By TM Bernard
If you have mammary glands, or simply like/love/marvel them for viewing, snuggling or other pleasures, chances are you have opinions about what they’ve been designed for. Few anatomical regions elicit as much sociopolitical vitriol as the female breast.
It’s utilitarian! Cry the lactation crowds. Believe me when I say – having had enough confrontations – they mean it when they insist that nothing come between your baby and your boobies, including your own emotional or physical health. To ‘breast is best’ advocates, your sweater puppies serve one function, and it ain’t for a woman to decide, bless her pretty little post-partum brain and all.
Then there’s the whole debate about putting your breast view forward. Public displays are strictly verboten (New Jersey courts just made that ruling) if a woman wants to air her private valleys. For a whole host of reasons beyond the scope of this column, that’s just so wrong. Beyond the moral debate – as if body parts can be moralized – some people just freak out about the whole non-erotic useful purpose for the bosom.
It’s enough to make a woman shriek…oh wait, a new study actually says that’s likely to happen to moms who are breast-feeding. Turns out, those mama tits turns a gal into a mama bear under certain circumstances.
The small-scale study conducted in the US investigated something known as ‘lactation aggression’ or ‘maternal defense’ in mammals. It found that breastfeeding provides mothers with a buffer against stress including giving them an extra burst of courage if they felt that they or their child is being threatened.
Fortunately for Mommy and Me groupies, the aggression demonstrated by breast-feeding mothers has its limits. “Breast-feeding mothers aren’t going to go out and get into bar fights, but if someone is threatening them or their infant, our research suggests they may be more likely to defend themselves in an aggressive manner,” the lead researcher said.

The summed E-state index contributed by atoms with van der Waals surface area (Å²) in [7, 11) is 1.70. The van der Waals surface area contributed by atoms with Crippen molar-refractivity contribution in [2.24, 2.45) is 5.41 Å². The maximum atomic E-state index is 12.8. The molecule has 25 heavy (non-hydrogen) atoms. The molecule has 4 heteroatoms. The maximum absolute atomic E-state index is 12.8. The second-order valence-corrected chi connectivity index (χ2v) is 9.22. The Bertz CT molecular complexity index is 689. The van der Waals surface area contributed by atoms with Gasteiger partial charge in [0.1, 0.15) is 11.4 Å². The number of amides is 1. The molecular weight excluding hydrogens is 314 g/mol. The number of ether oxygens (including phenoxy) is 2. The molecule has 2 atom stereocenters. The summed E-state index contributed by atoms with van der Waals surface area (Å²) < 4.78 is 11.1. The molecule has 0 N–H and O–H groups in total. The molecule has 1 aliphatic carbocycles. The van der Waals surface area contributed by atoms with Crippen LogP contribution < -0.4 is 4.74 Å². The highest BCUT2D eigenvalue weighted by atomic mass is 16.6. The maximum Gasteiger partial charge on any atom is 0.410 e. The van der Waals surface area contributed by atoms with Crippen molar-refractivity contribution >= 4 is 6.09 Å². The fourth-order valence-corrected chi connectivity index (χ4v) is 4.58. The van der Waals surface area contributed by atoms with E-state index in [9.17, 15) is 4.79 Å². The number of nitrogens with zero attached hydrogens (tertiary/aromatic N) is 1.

For the study, researchers recruited three groups of women — 18 nursing mothers, 17 women who were feeding formula to their babies and 20 non-mothers. Each woman was asked to compete in a series of computerized time-reaction tasks against a research assistant posing as an overtly rude study participant. The women’s infants were supervised in an adjoining room. Upon winning a round in the competition, the victor was allowed to press a button and deliver a loud and lengthy “sound blast” to the loser — an act of aggressiveness.
The researchers found that breast-feeding mothers delivered sound blasts to the rude research assistant that were more than twice as loud and long as those administered by non-mothers and nearly twice as loud and long as those by bottle-feeding mothers. This was true both before and after the breast-feeding mothers nursed their infants.
They also measured participants’ stress levels via blood pressure during the experiment. Breast-feeding mothers’ systolic blood pressure was found to be approximately 10 points lower than women who were feeding formula to their infants and 12 points lower than non-mothers.
In other words, previous research in non-human mammals that shows how lactation enables heightened defensive aggression by down-regulating the body’s response to fear, works in humans too. We are such animals after all.